Jean McConville's family speak of 'bitter disappointment' after Ivor Bell cleared
THE family of Jean McConville yesterday told of their "bitter disappointment" that evidence allegedly linking Ivor Bell to the abduction and murder of their mother cannot be used as evidence and demanded a full public inquiry.
Five of Mrs McConville's children were in court yesterday for the verdict.
Speaking outside court they said: "Throughout this we have got many doors closed on us and we have walked many a road. This is the closest that we are going to get to justice."
They also called on Louth TD Gerry Adams to support their "need and demand for a full public inquiry" into her murder and abduction at the hands of the IRA.
- Former IRA man Ivor Bell cleared of Jean McConville charges
- Allegations of jury tampering in Ivor Bell case
- Clips of Boston College tape played to court but ruled inadmissible as evidence
The family said a full-blown public inquiry was needed because, while they "may not have got justice, we have got some truth. But this cannot finish here."
Later it read that "for 20 years the IRA denied they had anything to do with the murder and disappearance and they only admitted it when it suited them.
"She was not an informer and Gerry Adams has confirmed in court that he didn't believe that she was. She was a loving working-class widowed mother doing her best to raise ten children. They murdered her because they could."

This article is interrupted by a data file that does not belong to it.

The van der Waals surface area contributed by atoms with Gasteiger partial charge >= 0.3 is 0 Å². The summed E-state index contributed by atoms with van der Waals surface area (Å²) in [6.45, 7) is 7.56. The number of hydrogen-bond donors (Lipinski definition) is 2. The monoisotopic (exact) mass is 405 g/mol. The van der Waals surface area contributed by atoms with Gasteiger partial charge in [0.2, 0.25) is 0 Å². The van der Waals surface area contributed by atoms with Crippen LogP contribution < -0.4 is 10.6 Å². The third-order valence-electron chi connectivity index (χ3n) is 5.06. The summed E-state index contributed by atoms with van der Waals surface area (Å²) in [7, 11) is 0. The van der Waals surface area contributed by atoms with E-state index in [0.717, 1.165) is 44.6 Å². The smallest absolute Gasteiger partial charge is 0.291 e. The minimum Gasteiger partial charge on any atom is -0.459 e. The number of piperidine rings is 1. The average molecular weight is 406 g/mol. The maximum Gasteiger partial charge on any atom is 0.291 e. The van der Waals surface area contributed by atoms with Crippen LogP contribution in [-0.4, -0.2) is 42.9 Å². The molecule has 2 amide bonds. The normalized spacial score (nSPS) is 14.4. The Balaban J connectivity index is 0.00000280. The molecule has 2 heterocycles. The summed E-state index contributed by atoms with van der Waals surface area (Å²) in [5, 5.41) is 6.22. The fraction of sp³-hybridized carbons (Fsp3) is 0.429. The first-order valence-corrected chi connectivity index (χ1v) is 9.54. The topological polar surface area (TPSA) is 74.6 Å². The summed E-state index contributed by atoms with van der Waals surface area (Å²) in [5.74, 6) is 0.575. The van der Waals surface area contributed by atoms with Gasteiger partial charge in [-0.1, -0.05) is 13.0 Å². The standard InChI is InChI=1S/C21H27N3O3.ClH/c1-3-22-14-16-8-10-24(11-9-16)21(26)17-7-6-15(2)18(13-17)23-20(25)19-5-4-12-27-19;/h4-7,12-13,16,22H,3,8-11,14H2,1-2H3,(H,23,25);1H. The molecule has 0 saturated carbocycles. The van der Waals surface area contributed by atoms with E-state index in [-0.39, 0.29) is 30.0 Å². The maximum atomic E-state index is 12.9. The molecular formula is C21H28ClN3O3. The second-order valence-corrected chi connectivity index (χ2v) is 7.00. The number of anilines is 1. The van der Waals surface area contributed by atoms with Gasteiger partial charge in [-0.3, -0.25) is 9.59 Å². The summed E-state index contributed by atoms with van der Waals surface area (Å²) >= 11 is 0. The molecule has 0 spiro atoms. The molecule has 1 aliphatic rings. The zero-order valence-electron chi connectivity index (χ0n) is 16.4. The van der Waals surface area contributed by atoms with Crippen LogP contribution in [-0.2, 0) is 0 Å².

Mr Bell's solicitor, Peter Corrigan, said his client had been vindicated after a five year legal battle and that the process was "fatally flawed".
In a statement the Bell family said the court "has rightly held that the Boston College Tapes are inherently unreliable. We now look forward to putting this case and its ill-founded allegations behind us."
The Public Prosecution Service defended the decision to take the case.
Deputy Director of Public Prosecutions, Michael Agnew, said:
“This case presented the PPS with a number of novel and complex legal and evidential issues. Whilst we respect the ruling of the judge we remain satisfied the proceedings were properly brought."
“The decisions taken in this case were fully in accordance with the Test for Prosecution which requires the PPS to proceed with those cases in which it is considered there is a reasonable prospect of conviction (or of a finding that a defendant unfit to be tried did the act charged against him) and in which prosecution is in the public interest.
“The PPS would like to sincerely thank the family of Mrs Jean McConville for the positive and dignified way in which they have engaged with us throughout what was no doubt a distressing time for them.”